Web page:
Tuesday, April 1, 2008


I'm sure you Gmail users (aka, smart people) have seen the red link at the top of the homepage announcing "New! Gmail Custom Time." Being the curious person I am, I clicked it and started reading the testimonials after skimming the blurb about what it is and looking at the pictures. Basically the testimonials were hysterical. It is like people's ticket to cheat and lie and feel okay about it. Here are a few of my favorites:
"I used to be an honest person; but now I don't have to be. It's just so much easier this way. I've gained a lot of productivity by not having to think about doing the 'right' thing."

"I just got two tickets to Radiohead by being the 'first' to respond to a co-worker's 'first-come, first-serve' email. Someone else had already won them, but I told everyone to check their inboxes again. Everyone sort of knows I used Custom Time on this one, but I'm denying it."
There you have it. Gmail is fostering the falsifying of, as one testimonial calls, "a sacred truth that should never be tampered with," or in layman's terms: time. (And a Jimmy Eat World song just came on my iPod as I was writing that last sentence and is now piping, I'm finding out that cheating gets it faster in my ears. Granted, it's taken slightly out of context, but it was definitely an ironic moment just now.) They have, however, quantified the number of dishonest emails you can send in a year. The number? 10. They report,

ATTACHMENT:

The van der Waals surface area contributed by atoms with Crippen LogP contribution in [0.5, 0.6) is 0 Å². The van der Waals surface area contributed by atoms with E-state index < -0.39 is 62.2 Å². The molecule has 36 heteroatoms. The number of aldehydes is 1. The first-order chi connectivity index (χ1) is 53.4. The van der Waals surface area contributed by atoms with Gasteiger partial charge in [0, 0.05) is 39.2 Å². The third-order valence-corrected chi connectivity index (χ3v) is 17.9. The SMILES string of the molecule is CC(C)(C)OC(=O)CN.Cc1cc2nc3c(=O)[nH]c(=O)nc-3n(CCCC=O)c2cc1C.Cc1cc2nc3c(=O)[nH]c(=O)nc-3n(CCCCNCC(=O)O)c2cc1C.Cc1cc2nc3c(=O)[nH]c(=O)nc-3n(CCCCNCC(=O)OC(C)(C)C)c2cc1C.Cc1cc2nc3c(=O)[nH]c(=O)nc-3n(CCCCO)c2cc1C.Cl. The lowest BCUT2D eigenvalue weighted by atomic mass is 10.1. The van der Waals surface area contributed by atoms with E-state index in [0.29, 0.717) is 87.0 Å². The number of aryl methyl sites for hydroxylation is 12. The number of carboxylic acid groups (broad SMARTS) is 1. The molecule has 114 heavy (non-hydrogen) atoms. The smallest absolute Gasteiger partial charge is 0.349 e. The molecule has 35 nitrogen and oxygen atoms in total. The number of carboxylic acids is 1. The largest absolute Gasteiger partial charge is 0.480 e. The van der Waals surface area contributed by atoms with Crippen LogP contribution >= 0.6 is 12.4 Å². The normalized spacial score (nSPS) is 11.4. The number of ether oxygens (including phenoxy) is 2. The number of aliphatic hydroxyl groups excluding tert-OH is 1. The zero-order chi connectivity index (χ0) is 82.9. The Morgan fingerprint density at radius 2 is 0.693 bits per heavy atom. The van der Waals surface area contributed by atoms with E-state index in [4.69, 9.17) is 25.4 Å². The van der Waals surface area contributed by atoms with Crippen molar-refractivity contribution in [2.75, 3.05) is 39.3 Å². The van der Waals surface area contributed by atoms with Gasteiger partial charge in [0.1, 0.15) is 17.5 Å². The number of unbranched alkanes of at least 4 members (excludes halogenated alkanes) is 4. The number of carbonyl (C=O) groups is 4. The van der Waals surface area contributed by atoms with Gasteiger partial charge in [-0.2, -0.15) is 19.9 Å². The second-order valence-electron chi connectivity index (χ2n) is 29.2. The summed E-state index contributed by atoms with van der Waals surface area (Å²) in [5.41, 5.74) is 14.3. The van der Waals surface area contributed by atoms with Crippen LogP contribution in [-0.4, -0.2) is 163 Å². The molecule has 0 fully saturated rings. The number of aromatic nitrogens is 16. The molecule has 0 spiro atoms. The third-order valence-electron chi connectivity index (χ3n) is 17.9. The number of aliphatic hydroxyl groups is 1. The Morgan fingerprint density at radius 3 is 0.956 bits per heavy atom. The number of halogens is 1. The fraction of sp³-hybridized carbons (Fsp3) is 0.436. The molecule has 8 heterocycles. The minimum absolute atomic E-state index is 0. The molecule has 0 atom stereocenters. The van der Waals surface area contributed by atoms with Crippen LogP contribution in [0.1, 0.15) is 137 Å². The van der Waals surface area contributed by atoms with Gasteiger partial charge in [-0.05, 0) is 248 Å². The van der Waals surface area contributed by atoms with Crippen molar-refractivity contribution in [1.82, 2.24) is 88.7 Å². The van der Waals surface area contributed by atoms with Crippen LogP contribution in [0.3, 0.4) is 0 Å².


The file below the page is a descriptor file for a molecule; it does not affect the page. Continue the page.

"Our researchers have concluded that allowing each person more than ten pre-dated emails per year would cause people to lose faith in the accuracy of time, thus rendering the feature useless.

Their findings:

N = Total emails sent
P = Probability that user believes the time stamp
φ = The Golden Ratio
L = Average life expectancy

Good ol' Gmail. Keeping us mostly honest, 10 emails at a time. (April Fools?)

1 comment:

Michelle said...

Definitely April fools.

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